10 Things You Should Know About Clamps | OFS
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Ottawa Fastener Supply Q3 Pillar Thumbnail image What you should know about clamps

10 Things You Should Know About Clamps for Better Project Productivity

You can never have too many clamps. There are many different types used for specific purposes, and then there are those that are so versatile, no shop would be without them. Do you know what clamp to use when? Ottawa Fastener Supply has tons of clamps available for any type of project. We believe you should know as much as possible about clamps to make better decisions for your upcoming project requirements.

Here are 10 common questions asked about what may be your greatest shop treasure:

1. What are clamps used for?

Clamps are handy tools used to secure parts of a project you are working on. Often, they are used in woodworking and carpentry applications to hold a piece of wood to a workbench for sawing or chiseling. They may also be used in metalworking for welding, grinding, or fabrication since they can hold many different types of metals, like steel, iron, aluminum, and copper. You might use a clamp for drilling, filing, gluing, or painting. Basically, anytime you need something held still so that you can perform one of these tasks, a clamp is the first device you should reach for.

2. How many different types of clamps are there?

The different types of clamps available are numerous. It is possible to have 36 types in your shop or toolbox. For example, you may have a sash clamp for window or door work. You may have a spring clamp that you can operate with one hand and use it for carpentry, jewelry making, or other crafts. Bench clamps will hold your items in place on your bench. Many woodworking shops have bench vices to secure wood together, so you can saw, drill, sand, or plane them. Finally, G or C clamps may be the most commonly used clamp in many woodworking shops.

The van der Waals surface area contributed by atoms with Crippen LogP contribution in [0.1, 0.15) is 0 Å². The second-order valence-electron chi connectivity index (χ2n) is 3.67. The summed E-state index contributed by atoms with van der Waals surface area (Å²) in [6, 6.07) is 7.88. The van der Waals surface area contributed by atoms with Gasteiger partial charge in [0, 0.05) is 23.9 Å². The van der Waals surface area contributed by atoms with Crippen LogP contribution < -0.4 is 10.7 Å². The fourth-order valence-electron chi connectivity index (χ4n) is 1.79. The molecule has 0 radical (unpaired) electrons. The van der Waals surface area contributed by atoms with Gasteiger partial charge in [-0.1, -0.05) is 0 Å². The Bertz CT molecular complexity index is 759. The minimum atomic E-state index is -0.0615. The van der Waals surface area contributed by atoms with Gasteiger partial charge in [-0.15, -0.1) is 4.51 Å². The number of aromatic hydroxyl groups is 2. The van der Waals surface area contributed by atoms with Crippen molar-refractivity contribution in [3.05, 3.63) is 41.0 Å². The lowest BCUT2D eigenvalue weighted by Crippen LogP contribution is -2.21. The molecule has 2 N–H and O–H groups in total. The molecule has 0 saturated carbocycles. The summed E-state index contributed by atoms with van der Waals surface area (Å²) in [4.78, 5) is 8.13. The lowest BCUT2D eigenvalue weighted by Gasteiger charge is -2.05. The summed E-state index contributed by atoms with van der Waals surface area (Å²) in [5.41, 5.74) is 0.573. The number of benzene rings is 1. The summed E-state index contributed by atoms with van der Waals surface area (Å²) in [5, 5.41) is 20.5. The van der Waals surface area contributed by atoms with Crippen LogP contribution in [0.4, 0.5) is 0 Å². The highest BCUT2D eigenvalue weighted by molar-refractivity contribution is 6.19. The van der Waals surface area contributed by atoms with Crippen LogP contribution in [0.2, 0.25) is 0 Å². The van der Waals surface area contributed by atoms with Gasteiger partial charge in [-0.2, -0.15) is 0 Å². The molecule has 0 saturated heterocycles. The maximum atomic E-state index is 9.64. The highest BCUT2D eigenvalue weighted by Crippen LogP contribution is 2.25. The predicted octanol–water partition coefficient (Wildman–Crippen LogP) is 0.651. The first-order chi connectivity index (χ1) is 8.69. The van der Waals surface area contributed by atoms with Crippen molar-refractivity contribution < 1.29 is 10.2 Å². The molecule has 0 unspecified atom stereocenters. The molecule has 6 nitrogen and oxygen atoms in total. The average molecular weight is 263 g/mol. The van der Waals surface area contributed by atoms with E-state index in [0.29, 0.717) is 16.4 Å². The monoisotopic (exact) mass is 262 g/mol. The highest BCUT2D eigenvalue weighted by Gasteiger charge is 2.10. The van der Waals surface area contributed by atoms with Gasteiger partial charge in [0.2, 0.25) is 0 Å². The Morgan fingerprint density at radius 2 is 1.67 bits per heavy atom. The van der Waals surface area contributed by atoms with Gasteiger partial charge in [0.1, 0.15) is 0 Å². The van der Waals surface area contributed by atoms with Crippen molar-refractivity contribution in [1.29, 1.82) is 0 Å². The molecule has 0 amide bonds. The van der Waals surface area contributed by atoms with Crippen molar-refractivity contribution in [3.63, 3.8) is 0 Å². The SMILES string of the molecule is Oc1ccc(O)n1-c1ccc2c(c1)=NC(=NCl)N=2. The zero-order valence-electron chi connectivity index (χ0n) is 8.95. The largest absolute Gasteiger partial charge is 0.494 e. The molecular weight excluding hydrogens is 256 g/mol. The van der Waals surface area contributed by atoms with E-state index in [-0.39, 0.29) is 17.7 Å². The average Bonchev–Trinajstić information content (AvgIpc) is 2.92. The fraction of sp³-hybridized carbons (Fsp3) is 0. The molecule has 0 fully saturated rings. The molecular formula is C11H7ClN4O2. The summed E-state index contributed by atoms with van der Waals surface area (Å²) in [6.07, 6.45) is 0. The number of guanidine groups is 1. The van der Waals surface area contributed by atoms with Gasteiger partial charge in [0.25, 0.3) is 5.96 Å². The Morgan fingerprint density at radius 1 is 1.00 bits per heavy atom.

3. How many different types of clamps do I need to keep in my toolbox at home?

Depending on who you speak with, you may get many different answers as to what types of clamps you should keep in your toolbox. In short, we believe you can never have enough clamps, but if you were to only have a few, here is what we recommend:

different types of clamps
  • Pipe Clamps – These may be the cheapest you can own. Once you buy the jaws, you can get any length of pipe you want for your projects.
  • Bar Clamps – This type of clamp can easily be the most used in your toolbox. They come in a variety of sizes and can be used for gluing, holding stop blocks, and being your second set of hands.
  • Strap Clamps – Use this one for strapping up something with four sides, like a picture frame.
  • C (or G) Clamp – This may be the standard go-to clamp for woodworking and metalworking at low costs.

4. What type of clamp should I get, if I’m only going to have one type?

If you are starting out building your arsenal of clamps with a limited budget, begin with purchasing pipe clamp fixtures, eight should do the trick. A good size to start with is 2 cm (¾”) fixtures. Next you will need the pipes to go with the clamps. Grab a couple of 2 cm (¾”) pipes in 61 cm (24”) and 121 cm (48”) lengths. To make the pipes longer for bigger projects, grab about four couplers. Bonus Tip: Purchase four 31 cm (12”) long one-handed ratcheting bar clamps for quick clamping situations. These two types together should aid almost all your shop needs until you can purchase more.

5. What are some other types of clamps and what are they used for?

You may be tempted to buy a few of every type, which may leave you overwhelmed when the time comes to use them. While the shop motto is that you can never have enough clamps, it is more important to have the right clamp for the job you are doing. Consider these types and their best-use for your projects:

  • Trigger-Activated Bar Clamp (Quick Clamps) – This amazing clamp can be tightened with one hand while you use your other hand to hold the piece. You can find bar lengths ranging from 15 cm to 127 cm (6” to 50”).
  • Parallel-Jaw Clamp – Use these versatile tools for large glue-ups. They have jaws that remain fixed at 90 degrees to the bar and parallel to each other.
  • C-Clamp or Carriage Clamp – They are great for narrower workpieces when you need lots of pressure at many points, such as a laminating job. Boat builders use these for attaching thin laminations to curved hulls.